There is no disputing that Crawford lacks the body of work Canelo has already cemented. The Nebraskan is a three-weight world champion who too became undisputed down at light-welterweight, yet he is still waiting on a truly defining test which can propel him to superstardom.
Wins over Shawn Porter, faded British duo Kell Brook and Amir Khan, Jeff Horn, Julius Indongo and Viktor Postol certainly do not stack up to Canelo’s past victims. Though what does set him apart is the manner in which he has gone about his business so far.
Unlike Canelo, Crawford’s 0 remains intact, he has barely come close to suffering defeat and his last nine victories have all come inside the distance. Not since July 2016 has anyone heard the final bell after stepping into the ring with him.
Blistering speed, explosive power and a high-level ring IQ almost makes Crawford the complete fighter. He ticks all boxes and has come through all 38 of his tests so far with a swaggering dominance.
Crawford became undisputed light-welterweight champion by stopping Julius Indongo in 2017
The American has since dominated the welterweight division, stopping Shawn Porter last year
A huge undisputed showdown against Errol Spence Jr is now the obvious fight to make
Canelo, meanwhile, has already been toppled by the legendary Mayweather. The latter’s detractors never tire of highlighting the fact that his younger opponent was only 23 years old and fighting at a catchweight slightly lighter than his usual range at the time.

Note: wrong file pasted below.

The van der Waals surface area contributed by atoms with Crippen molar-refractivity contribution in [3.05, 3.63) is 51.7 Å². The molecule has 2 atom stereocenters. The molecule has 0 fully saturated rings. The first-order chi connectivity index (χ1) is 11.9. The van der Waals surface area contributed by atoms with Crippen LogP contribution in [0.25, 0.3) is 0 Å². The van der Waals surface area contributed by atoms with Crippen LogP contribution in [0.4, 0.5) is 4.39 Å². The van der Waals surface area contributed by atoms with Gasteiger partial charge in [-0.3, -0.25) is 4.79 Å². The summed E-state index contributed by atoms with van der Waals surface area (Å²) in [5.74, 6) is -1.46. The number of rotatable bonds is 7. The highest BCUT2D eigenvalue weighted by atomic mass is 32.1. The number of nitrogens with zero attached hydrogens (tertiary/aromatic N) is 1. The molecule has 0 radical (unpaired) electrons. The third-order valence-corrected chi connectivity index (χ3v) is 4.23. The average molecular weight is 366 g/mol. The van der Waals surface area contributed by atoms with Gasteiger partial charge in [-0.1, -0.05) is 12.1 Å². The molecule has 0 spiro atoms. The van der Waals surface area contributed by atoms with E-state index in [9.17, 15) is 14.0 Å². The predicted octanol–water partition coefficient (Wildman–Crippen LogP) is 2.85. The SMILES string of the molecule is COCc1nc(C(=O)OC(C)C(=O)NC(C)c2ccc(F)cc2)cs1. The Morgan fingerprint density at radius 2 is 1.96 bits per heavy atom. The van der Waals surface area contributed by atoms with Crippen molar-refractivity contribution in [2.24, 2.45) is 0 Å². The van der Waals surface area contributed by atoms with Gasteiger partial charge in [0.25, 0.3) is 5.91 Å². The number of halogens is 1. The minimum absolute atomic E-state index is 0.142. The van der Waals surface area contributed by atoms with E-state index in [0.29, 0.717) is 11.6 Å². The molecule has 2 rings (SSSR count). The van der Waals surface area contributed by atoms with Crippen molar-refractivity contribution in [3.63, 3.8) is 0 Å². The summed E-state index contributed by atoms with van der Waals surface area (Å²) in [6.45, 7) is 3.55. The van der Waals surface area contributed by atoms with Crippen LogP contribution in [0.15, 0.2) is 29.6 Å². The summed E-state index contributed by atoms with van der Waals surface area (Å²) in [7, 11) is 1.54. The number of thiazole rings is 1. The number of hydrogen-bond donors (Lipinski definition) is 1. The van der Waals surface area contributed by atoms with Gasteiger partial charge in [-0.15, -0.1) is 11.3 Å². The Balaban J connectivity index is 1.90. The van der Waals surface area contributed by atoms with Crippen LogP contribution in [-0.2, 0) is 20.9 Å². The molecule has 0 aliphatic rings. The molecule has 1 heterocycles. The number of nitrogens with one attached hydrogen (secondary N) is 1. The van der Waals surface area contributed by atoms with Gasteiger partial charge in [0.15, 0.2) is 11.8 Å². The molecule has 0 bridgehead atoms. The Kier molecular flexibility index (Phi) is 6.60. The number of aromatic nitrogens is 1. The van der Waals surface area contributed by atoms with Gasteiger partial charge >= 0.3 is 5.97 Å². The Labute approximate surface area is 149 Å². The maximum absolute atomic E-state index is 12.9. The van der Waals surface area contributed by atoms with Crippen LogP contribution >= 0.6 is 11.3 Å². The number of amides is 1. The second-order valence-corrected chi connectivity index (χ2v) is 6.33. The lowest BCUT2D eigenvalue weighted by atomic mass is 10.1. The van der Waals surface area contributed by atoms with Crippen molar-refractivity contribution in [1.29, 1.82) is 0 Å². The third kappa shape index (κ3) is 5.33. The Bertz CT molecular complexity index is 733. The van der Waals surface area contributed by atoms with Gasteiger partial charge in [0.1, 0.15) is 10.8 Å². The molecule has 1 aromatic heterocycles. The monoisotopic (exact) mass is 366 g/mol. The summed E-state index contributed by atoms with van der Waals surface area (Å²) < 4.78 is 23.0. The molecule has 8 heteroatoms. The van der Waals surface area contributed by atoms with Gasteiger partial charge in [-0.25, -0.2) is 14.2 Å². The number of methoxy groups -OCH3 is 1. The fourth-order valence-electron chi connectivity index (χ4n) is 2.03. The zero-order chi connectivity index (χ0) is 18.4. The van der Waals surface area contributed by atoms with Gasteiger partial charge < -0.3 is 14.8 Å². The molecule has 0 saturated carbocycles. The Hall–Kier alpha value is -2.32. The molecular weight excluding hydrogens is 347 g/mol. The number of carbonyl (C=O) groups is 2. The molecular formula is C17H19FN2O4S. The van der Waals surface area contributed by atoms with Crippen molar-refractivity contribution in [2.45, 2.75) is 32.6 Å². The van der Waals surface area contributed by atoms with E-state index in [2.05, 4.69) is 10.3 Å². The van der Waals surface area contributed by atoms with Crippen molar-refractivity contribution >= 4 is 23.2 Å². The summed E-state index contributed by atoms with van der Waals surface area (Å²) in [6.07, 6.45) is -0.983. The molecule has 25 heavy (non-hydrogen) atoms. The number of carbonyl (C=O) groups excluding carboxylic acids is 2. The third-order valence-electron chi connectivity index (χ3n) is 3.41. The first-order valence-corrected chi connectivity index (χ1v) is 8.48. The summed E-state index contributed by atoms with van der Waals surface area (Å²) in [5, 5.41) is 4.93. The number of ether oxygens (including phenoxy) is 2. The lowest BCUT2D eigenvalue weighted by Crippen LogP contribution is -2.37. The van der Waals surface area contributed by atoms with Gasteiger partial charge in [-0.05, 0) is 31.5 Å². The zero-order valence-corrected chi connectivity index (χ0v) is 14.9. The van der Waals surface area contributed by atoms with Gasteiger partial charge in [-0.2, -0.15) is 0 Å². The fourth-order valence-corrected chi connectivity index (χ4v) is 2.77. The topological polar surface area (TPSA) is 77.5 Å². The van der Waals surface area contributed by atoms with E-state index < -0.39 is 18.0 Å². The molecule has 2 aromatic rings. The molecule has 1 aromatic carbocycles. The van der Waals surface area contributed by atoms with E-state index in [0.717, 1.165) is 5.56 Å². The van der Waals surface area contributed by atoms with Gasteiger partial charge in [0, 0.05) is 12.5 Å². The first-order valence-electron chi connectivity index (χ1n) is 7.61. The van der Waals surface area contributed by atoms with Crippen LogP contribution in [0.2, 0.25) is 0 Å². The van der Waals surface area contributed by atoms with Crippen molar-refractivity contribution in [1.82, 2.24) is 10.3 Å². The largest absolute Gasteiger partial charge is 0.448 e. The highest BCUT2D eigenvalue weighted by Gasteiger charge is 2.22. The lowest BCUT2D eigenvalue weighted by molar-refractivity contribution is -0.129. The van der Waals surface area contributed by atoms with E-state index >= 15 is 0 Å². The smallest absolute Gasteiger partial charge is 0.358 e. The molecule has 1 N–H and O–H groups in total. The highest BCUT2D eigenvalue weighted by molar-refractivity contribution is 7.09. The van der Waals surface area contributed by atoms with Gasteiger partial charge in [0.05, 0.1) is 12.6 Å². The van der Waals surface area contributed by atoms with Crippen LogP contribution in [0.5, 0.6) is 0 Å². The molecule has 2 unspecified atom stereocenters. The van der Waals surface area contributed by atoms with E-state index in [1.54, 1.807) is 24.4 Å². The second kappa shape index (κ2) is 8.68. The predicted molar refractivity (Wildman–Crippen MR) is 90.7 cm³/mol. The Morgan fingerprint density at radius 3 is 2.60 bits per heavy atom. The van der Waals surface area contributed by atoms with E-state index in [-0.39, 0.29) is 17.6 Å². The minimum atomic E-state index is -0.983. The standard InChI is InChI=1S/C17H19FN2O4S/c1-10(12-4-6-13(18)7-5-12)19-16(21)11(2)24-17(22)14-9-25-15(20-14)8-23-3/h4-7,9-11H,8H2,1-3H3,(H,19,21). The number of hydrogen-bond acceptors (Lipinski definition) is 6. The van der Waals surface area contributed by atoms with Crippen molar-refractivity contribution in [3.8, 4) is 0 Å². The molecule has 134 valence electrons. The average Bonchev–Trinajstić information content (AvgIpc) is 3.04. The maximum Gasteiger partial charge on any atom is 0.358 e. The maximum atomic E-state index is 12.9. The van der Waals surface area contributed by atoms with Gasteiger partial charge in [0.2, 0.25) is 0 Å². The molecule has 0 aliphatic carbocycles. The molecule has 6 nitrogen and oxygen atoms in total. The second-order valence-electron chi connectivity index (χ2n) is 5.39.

But heading into that pay-per-view showpiece, Canelo was accompanied by an extensive record of 42-0-1, wins over the likes of Mosley, Austin Trout and Josesito Lopez, and status as a unified light-middleweight champion.
While it may have come too soon for him, he was comprehensively outboxed by Mayweather on the night, failing to get close to the self-proclaimed Best Ever over 12 rounds and rightfully losing on the scorecards – albeit with one judge inexplicably deeming the one-sided affair a draw.
And who can forget the two bitterly disputed bouts against Golovkin? The first saw him scrape a widely-contested draw despite sitting on the ropes and shipping a barrage of punishment throughout, before he came away with an even more contentious victory the second time around in a fight his nemesis appeared to edge.
Canelo has suffered defeat before, losing to Floyd Mayweather Jr back in 2013 when he was 23
He was also fortunate to claim a draw and a win in his two fights against Gennady Golovkin
If being overly picky, his conclusive beatings of Kovalev, Smith and Saunders can also be regarded as the right fights at the right time, with the trio past the peak of their powers, weight drained and on the decline respectively.
Though it must be acknowledged that for every victory comes a sorry loser with excuses as to why they came unstuck. Since his humbling against Mayweather, Canelo’s only trouble has come against a fellow fighting juggernaut in Golovkin, and the history books tell us that he prevailed.
As noted, there is no right or wrong answer when putting together pound-for-pound rankings. It is an opinion-based table devised by way of personal preferences.
Yet if decided on the right mixture of pugilistic talent and achievements, Crawford certainly stakes a claim to usurping Canelo as boxing’s top dog.